Populism in Canada?

The rise in right-winged populism recently in a number of Western societies has brought the topic to many peoples mind. Generally, though, the conversation surrounding modern populism is centred around the United States and Europe. Considering the extremely close cultural link between the United States and Canada, it would make sense that a rise in populism in the United States would result in a similar rise in Canada. That being said, political ideologies often differ between the two nations, create distinct version, such as the differences between Canadian and American conservatism. So, does populism exist in Canada and, if so, for how long and to what extent?

For starters, yes, populism exists in Canada, and has done so for a long time. Many parties, at both federal and provincial levels, have had elements of populism throughout Canadian history.

On the left, a number of farmer’s unions that arose during the 1920s and 1930s, as well as the Co-operative Commonwealth Federation, the predecessor to the NDP, are thought to have been prime examples of populism.

On the right, the Social Credit League of Alberta, which existed from the mid-1930s until the mid-1940s, as well as the Reform Party of Canada as its successor, the Canadian Alliance, which in 2003 merged with the Progressive Conservatives into the modern Conservative Party, are seen as examples of populism in Canadian history.

Today, though, Canadian populism may have reared its head as Doug Ford.

Throughout his campaign and since his election to become the next leader of the Progressive Conservative Party of Ontario, Doug Ford has been subject to many comparisons with US President and the figurehead of modern populism, Donald Trump. Although Ford himself denies the similarities, many of them are quite clear. Both Trump and Ford are loose-lipped, unconventional politicians that hold little regard for the existing political elite, speak to the working class, and speak idealistically about the past while speaking negatively about the future. And if there were any doubt about Fords populist ideals, he recently told The Globe and Mail that he intends to introduce a populist agenda should he be elected.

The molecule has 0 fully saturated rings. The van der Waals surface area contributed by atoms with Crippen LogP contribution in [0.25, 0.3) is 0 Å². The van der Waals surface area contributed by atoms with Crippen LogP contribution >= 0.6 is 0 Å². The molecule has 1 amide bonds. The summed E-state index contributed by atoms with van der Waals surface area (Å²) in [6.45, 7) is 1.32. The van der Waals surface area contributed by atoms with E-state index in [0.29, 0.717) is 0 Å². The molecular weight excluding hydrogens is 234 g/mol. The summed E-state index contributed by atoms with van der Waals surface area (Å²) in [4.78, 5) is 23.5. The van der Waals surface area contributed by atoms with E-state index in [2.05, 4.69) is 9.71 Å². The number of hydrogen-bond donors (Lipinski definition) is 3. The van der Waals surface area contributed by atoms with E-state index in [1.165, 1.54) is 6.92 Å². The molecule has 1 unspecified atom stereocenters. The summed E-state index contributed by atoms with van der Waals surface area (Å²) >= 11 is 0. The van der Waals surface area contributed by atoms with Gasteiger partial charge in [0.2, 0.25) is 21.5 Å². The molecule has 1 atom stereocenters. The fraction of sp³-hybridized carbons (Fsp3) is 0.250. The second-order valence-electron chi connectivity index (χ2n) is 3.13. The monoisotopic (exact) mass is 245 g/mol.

While there are many politicians in Canada today that would work as examples to show the rise of populism in Canada, Ford is the most visible and perhaps the most significant, as he could be first to be elected. Partly due to the extremely negative view of the incumbent Ontario Liberals held by many, despite Fords overall negative perception, recent polls are very positive for the Progressive Conservatives. Polls taken since Fords accent to the PC helm show that the Progressive Conservatives could even potentially win a majority government, meaning Ford could implement his populist agenda at his wishes.

Canadians often hold views based in Canadian exceptionalism. Many often see Canada as the anti-US and believe that issues such as, say, racism and violence, either don’t exist in Canada or are far worse in the United States, despite this being misleading and largely untrue. I would suggest this is similarly true with populism in Canada. The conversation surrounding populism in Canada should not be entirely focused on the US and Europe, but on Canada as well. The recent rise of right-winged populism is not just a foreign phenomenon, but exists very much in Canada, and this will have a very real impact of the future of Canadian politics.

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